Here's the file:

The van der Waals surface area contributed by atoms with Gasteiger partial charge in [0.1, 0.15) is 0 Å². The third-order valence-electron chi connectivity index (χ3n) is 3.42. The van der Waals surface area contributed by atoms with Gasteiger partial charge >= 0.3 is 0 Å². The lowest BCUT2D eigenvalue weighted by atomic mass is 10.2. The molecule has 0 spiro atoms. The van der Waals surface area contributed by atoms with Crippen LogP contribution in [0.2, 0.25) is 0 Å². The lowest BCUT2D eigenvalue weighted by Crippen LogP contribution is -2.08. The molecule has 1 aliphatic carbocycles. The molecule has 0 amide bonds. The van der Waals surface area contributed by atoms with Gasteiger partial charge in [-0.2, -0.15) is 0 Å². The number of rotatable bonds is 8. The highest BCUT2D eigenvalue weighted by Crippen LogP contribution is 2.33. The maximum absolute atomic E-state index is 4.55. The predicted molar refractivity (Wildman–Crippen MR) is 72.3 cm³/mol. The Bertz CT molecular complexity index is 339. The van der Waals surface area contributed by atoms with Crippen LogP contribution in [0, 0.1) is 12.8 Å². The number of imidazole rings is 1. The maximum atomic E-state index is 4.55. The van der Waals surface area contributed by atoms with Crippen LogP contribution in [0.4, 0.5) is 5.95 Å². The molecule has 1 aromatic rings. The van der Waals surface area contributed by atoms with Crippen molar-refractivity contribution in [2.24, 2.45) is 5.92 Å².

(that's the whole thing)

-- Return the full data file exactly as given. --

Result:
The van der Waals surface area contributed by atoms with Gasteiger partial charge in [0.1, 0.15) is 0 Å². The third-order valence-electron chi connectivity index (χ3n) is 3.42. The van der Waals surface area contributed by atoms with Gasteiger partial charge >= 0.3 is 0 Å². The lowest BCUT2D eigenvalue weighted by atomic mass is 10.2. The molecule has 0 spiro atoms. The van der Waals surface area contributed by atoms with Crippen LogP contribution in [0.2, 0.25) is 0 Å². The lowest BCUT2D eigenvalue weighted by Crippen LogP contribution is -2.08. The molecule has 1 aliphatic carbocycles. The molecule has 0 amide bonds. The van der Waals surface area contributed by atoms with Gasteiger partial charge in [-0.2, -0.15) is 0 Å². The number of rotatable bonds is 8. The highest BCUT2D eigenvalue weighted by Crippen LogP contribution is 2.33. The maximum absolute atomic E-state index is 4.55. The predicted molar refractivity (Wildman–Crippen MR) is 72.3 cm³/mol. The Bertz CT molecular complexity index is 339. The van der Waals surface area contributed by atoms with Crippen LogP contribution in [0, 0.1) is 12.8 Å². The number of imidazole rings is 1. The maximum atomic E-state index is 4.55. The van der Waals surface area contributed by atoms with Crippen LogP contribution in [0.4, 0.5) is 5.95 Å². The molecule has 1 aromatic rings. The van der Waals surface area contributed by atoms with Crippen molar-refractivity contribution in [2.24, 2.45) is 5.92 Å².